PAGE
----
New Zealand Rugby boss Steve Tew has admitted the listening device found in the All Blacks team room at their Sydney hotel before the first Bledisloe Cup test should have been handed to police earlier.

Instead of handing it to the New South Wales authorities immediately, the bug was given to the hotel and only handed over to police five days after it was found, on the day of the test at ANZ Stadium on August 20, and after Tew spoke about the matter to his Australian counterpart Bill Pulver.

Tew, in his post-board meeting media briefing this morning, admitted lessons had been learned. An important integrity protocol of World Rugby's is that any suspicious behaviour or activity be reported to the game's governing body immediately, and in most cases the police.

"It did take five days," Tew said. "We handed it immediately to the hotel, who initiated their own investigation because we were on their premises. There will be some things for us to learn from this process and probably the delay in giving it to the police is something we will reflect on and say we could have done better.


"There was nothing sinister about it, we simply relied on the hotel to get on and find out what was going on."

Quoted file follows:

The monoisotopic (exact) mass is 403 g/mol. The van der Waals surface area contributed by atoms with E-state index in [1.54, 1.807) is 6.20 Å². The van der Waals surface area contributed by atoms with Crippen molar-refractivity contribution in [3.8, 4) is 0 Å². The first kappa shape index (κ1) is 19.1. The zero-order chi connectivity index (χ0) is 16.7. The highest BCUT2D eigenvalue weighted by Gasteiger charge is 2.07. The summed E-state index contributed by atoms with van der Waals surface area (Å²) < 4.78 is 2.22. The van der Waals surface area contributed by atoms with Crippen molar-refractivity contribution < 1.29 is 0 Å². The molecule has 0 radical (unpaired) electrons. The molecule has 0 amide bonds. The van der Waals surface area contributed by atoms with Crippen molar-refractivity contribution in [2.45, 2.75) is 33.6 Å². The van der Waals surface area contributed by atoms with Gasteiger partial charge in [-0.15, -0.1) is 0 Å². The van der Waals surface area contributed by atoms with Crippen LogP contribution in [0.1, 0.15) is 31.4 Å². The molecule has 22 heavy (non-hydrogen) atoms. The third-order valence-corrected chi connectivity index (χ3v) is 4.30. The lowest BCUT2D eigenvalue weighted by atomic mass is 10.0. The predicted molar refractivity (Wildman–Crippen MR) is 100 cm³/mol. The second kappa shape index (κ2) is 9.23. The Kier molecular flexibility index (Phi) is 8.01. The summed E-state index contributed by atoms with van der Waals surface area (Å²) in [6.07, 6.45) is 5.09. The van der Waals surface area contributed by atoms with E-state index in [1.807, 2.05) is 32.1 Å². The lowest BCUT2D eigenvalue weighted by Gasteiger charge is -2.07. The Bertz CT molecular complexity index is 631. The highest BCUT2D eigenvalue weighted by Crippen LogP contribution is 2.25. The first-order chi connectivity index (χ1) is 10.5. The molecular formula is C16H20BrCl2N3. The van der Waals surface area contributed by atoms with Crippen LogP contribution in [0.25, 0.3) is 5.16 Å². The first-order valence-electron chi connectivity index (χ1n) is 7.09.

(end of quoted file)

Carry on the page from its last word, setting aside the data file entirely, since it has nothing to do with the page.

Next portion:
A recent Herald story reported that the device, which had a limited battery life, was still running when it was found by the All Blacks' security staff, but Tew refused to confirm that or whether he thought it was aimed at the team.

"I'm not going to speculate on whether it was aimed at us or not. Someone much better qualified to do that work can come to those conclusions and we'll take that advice.

"The very fact that we scanned a room for a bug would suggest we are suspicious that there is motivation from a variety of sources to try to glean information that gives people some advantage in something they are doing. Who that is is for you to speculate on. I think it's an unfortunate confirmation of our suspicions but professional sport is a big business. You've got a lot of people very interested in what's going on both in and out of the game."

Tew said he didn't know how long the All Blacks had routinely swept for listening devices, but admitted: "They have been taking appropriate precautions for quite a long time."